Google music streaming and syncing spotted in Android Honeycomb

Google is close to revealing a service for storing and streaming music in the cloud, if a feature spotted in Android Honeycomb is any indication. Gmusic, anyone?

Google is close to revealing a service for storing and streaming music to and from the cloud , if a feature buried in the Android code is any indication. Developers claim to be merrily syncing and streaming their music to and from their devices using Google's Honeycomb music player, BitterWallet reports.

A member of the XDA developers' forum going by the name of WhiteWidows discovered the streaming option after installing CyanogenMod 7, a modified version of the Android operating system that can be installed on to your phone to get extra features. The eagle-eyed tinkerer then removed the standard music player and replaced it with the player from Android version 3.0, known as Honeycomb .

Music stored on the phone was then synced to somewhere on the Web. WhiteWidows took out the music-filled memory card and was still able to listen to the tunes, now pulled from the cloud. Other developers claim to have done it too, but some members of the XDA forum are having problems.

It's not clear where the music is being stored, or whether this means Google's streaming service will see the light of day. But it does mean the big G has the technology in place for the service it has reportedly discussed with music labels , and which was previewed at developer conference Google I/O last year -- skip 33 minutes and 11 seconds into this video to see what we're talking about.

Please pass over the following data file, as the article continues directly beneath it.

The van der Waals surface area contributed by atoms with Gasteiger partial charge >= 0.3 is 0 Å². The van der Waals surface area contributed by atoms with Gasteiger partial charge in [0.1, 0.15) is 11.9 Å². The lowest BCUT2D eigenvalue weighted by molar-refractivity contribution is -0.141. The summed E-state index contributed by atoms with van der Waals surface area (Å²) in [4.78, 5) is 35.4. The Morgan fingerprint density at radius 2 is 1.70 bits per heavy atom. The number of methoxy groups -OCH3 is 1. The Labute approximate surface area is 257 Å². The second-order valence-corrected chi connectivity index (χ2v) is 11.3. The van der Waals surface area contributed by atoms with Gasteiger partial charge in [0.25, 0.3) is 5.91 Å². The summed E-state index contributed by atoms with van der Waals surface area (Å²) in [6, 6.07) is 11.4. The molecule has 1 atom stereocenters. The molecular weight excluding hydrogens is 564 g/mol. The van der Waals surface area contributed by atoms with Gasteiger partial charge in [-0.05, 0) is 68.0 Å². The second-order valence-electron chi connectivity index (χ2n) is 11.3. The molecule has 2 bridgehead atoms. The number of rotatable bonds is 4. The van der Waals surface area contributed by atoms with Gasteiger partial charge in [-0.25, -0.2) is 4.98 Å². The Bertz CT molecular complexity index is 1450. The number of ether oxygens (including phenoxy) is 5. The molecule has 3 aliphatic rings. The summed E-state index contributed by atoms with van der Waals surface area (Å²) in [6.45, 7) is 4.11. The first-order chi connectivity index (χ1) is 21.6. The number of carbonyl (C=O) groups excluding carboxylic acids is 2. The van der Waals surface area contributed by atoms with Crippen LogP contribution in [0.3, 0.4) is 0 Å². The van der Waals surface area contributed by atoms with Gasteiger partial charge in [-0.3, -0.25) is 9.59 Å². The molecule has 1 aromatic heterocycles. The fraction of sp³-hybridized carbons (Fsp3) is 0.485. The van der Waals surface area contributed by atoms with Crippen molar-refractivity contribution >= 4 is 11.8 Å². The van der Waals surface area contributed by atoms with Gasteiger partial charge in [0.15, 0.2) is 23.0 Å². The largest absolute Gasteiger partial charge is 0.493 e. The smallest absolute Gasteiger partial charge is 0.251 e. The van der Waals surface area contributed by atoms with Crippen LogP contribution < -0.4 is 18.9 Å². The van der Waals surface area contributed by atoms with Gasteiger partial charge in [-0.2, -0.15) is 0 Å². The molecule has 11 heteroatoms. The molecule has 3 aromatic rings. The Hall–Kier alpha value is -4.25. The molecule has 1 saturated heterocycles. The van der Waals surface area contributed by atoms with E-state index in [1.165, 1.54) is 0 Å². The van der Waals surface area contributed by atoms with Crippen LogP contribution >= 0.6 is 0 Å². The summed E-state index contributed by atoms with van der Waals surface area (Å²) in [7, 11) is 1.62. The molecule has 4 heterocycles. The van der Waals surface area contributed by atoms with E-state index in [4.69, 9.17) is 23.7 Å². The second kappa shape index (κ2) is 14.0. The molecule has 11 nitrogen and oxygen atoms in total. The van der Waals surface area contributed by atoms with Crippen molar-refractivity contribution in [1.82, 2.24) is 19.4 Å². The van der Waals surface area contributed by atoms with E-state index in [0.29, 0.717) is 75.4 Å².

Google has a vast amount of cloud clout , with Gmail, Google Docs and other services based up in the ether. Whatever it's called -- Gmusic? -- Google would be a serious rival to iTunes or streaming services such as Spotify. Apple has long been rumoured to be working on a cloud-based version of iTunes, while Spotify's mobile service with caching of tracks is one of its killer features.

Would you ride the Google cloud? Stream your thoughts to the comments or our Facebook wall.

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About the author

Rich Trenholm is a senior editor at CNET where he covers everything from phones to bionic implants. Based in London since 2007, he has travelled the world seeking out the latest and best consumer technology for your enjoyment.

 

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